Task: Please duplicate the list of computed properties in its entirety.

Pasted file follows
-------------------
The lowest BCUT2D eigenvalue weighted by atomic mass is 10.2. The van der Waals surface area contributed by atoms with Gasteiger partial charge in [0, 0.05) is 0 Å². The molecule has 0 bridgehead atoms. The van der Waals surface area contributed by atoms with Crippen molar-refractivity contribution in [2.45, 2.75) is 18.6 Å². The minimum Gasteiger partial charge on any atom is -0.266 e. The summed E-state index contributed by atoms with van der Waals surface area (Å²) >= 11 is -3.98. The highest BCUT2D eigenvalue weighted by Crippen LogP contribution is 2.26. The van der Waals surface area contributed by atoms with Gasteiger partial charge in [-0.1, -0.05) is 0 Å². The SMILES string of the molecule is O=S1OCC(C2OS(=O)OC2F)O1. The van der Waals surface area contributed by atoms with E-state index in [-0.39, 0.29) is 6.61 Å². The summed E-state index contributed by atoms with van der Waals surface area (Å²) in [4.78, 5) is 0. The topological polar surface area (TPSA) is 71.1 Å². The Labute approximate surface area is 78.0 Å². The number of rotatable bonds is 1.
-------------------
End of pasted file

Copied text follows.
The lowest BCUT2D eigenvalue weighted by atomic mass is 10.2. The van der Waals surface area contributed by atoms with Gasteiger partial charge in [0, 0.05) is 0 Å². The molecule has 0 bridgehead atoms. The van der Waals surface area contributed by atoms with Crippen molar-refractivity contribution in [2.45, 2.75) is 18.6 Å². The minimum Gasteiger partial charge on any atom is -0.266 e. The summed E-state index contributed by atoms with van der Waals surface area (Å²) >= 11 is -3.98. The highest BCUT2D eigenvalue weighted by Crippen LogP contribution is 2.26. The van der Waals surface area contributed by atoms with Gasteiger partial charge in [-0.1, -0.05) is 0 Å². The SMILES string of the molecule is O=S1OCC(C2OS(=O)OC2F)O1. The van der Waals surface area contributed by atoms with E-state index in [-0.39, 0.29) is 6.61 Å². The summed E-state index contributed by atoms with van der Waals surface area (Å²) in [4.78, 5) is 0. The topological polar surface area (TPSA) is 71.1 Å². The Labute approximate surface area is 78.0 Å². The number of rotatable bonds is 1.